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Diamonds are submitted for GIA certification by the diamond's current owner (usually the diamond cutter or dealer, but often a retailer or sometimes even the end consumer).
The grading process begins when the diamond arrives at the GIA lab. It might be delivered from anywhere in the world by courier or submitted in person by the owner. A member of the GIA client services staff accepts hand-delivered submissions through a secure booth.
The submitted diamond may not include any company names, initials, logos, or other information that would allow GIA personnel to identify the owner during the grading process. This allows GIA to avoid the appearance of favoritism, and insures an objective grade. The submitted diamond is assigned its own internal tracking number and placed into a transparent storage case. The tracking number identifies the diamond as it makes its way through the grading process.
The first step in the certification process is for the diamond to be weighed and measured. An electronic micro-balance captures the, while an optical scanning device is used to determine the diamond's precise , and facet angels. These devices are more accurate than the manual gauges you might see in a jewelry store or appraiser's office.
An additional review is done to determine whether the submitted gem is a synthetic diamond or a simulant, or if the diamond's color is lab induced rather than natural. If necessary, the gem may be sent for further testing to determine is chemical composition and origin of color.
The diamond's clarity and finish are graded under magnification using standard viewing conditions, and multiple graders. The first grader examines the diamond to locate any clarity and finish characteristics as well as evidence of such as fracture filling or laser drilling. At the same time, the grader verifies all weight and measurement data captured in the prior step.
The grader then assigns an opinion of the diamond's clarity, and . If the diamond is to receive a full (as opposed to a ), a is also created, mapping the diamond's interior and exterior flaws. In it, the grader indicates the size, position, and nature of each clarity characteristic. Finally, the diamond's size and thickness are also assessed.
A second grader then takes the diamond through the same process, once again identifying each clarity characteristic, evaluating the polish, symmetry, culet, and girdle, and checking for the presence of any treatments. This grader then submits a second independent opinion of the diamond. Depending on the diamond's carat weight, quality, and the degree of agreement between graders, a senior gemologist may review the previous grading information and render a third opinion. Grading results are finalized once there is sufficient agreement on grades.
Next, the diamond's color is compared to a set of master stones. The master stone set is a row of stones laid out from D to Z, representing the standard for each color grade. Each stone represents the least amount of color in its range. By moving the submitted diamond step by step down the line of master stones, the grader is able to determine where the submitted diamond falls in the color grade spectrum. The grader next observes the diamond under special UV lighting to see if the diamond exhibits signs of ; and if so, to what degree.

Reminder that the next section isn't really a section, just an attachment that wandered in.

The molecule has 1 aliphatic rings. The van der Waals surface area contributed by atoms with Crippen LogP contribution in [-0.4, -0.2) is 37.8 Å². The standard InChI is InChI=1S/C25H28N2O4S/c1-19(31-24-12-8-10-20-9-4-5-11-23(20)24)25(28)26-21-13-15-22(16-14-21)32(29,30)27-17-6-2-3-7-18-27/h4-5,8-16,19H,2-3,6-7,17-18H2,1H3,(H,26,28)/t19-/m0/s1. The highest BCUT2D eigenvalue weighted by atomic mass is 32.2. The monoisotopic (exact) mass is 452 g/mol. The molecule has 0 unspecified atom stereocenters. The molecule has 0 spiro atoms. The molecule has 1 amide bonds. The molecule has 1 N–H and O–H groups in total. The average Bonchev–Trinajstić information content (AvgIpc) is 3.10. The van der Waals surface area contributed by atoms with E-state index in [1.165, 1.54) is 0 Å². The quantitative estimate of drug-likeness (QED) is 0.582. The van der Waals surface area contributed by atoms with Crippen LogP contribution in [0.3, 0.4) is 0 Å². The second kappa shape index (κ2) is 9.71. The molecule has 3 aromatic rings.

Every diamond is judged by several graders to insure that accurate color and fluorescence grades are assigned. Each grader is unaware of the opinions of the other graders. Only when there is sufficient agreement between individual graders is a color grade assigned. Since light source and background can have a significant impact on the appearance of color within a diamond, the grading environment is kept to a neutral gray and white.
For cut grade is assigned once the color and clarity grading process is complete. The diamond's , , and are assessed and incorporated into the cut grade. The diamond's measurements, proportions, facet angles, polish, and symmetry are also factored into the final cut grade.diamonds, a
As diamonds move through the grading process, they are monitored by a central tracking department using electronic surveillance equipment which can pinpoint the diamond's exact location at any time. Upon completion of each grading step, diamonds return to the inventory control department before being sent to the next step. This insures that the distribution of diamonds to graders is completely random.
Every diamond receiving a diamondcertificate is with the GIA certificate number. Diamonds receiving a full can also be laser inscribed at the owner's request. Any laser inscription is noted on the certificate itself.
Once the grading process is complete, GIA issues the diamond's certification. The report is printed with micro print lines, a hologram, and other security components before being laminated. This helps to prevent tampering while preserving the certificate over time. The final report is then placed in a protective sleeve and delivered to the owner, along with the originally submitted diamond.